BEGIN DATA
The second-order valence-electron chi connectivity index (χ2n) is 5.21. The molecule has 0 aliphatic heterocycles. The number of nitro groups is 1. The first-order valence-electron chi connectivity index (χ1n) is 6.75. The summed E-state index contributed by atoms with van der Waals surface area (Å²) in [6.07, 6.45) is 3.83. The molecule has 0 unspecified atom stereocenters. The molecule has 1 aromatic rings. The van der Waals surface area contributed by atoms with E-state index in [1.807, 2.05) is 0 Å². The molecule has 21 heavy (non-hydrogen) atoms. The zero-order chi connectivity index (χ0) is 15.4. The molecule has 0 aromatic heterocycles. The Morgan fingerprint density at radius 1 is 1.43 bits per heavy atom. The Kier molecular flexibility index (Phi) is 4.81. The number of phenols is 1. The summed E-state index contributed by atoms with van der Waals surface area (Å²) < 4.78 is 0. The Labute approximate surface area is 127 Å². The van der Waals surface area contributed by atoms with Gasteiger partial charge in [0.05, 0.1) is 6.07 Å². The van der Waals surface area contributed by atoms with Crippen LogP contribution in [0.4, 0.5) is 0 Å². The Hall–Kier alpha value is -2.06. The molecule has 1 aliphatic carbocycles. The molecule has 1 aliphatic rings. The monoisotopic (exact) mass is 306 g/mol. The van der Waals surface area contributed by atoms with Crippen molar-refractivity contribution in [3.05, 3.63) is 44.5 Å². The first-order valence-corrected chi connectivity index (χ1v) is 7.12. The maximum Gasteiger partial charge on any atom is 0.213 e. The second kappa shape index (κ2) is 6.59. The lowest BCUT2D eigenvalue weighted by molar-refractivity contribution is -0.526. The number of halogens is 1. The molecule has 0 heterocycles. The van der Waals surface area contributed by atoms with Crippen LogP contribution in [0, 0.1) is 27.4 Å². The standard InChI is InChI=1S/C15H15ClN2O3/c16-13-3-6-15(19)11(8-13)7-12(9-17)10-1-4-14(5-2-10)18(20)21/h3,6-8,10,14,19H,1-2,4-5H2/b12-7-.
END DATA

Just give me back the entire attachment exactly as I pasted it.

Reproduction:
The second-order valence-electron chi connectivity index (χ2n) is 5.21. The molecule has 0 aliphatic heterocycles. The number of nitro groups is 1. The first-order valence-electron chi connectivity index (χ1n) is 6.75. The summed E-state index contributed by atoms with van der Waals surface area (Å²) in [6.07, 6.45) is 3.83. The molecule has 0 unspecified atom stereocenters. The molecule has 1 aromatic rings. The van der Waals surface area contributed by atoms with E-state index in [1.807, 2.05) is 0 Å². The molecule has 21 heavy (non-hydrogen) atoms. The zero-order chi connectivity index (χ0) is 15.4. The molecule has 0 aromatic heterocycles. The Morgan fingerprint density at radius 1 is 1.43 bits per heavy atom. The Kier molecular flexibility index (Phi) is 4.81. The number of phenols is 1. The summed E-state index contributed by atoms with van der Waals surface area (Å²) < 4.78 is 0. The Labute approximate surface area is 127 Å². The van der Waals surface area contributed by atoms with Gasteiger partial charge in [0.05, 0.1) is 6.07 Å². The van der Waals surface area contributed by atoms with Crippen LogP contribution in [0.4, 0.5) is 0 Å². The Hall–Kier alpha value is -2.06. The molecule has 1 aliphatic carbocycles. The molecule has 1 aliphatic rings. The monoisotopic (exact) mass is 306 g/mol. The van der Waals surface area contributed by atoms with Crippen molar-refractivity contribution in [3.05, 3.63) is 44.5 Å². The first-order valence-corrected chi connectivity index (χ1v) is 7.12. The maximum Gasteiger partial charge on any atom is 0.213 e. The second kappa shape index (κ2) is 6.59. The lowest BCUT2D eigenvalue weighted by molar-refractivity contribution is -0.526. The number of halogens is 1. The molecule has 0 heterocycles. The van der Waals surface area contributed by atoms with Crippen LogP contribution in [0, 0.1) is 27.4 Å². The standard InChI is InChI=1S/C15H15ClN2O3/c16-13-3-6-15(19)11(8-13)7-12(9-17)10-1-4-14(5-2-10)18(20)21/h3,6-8,10,14,19H,1-2,4-5H2/b12-7-.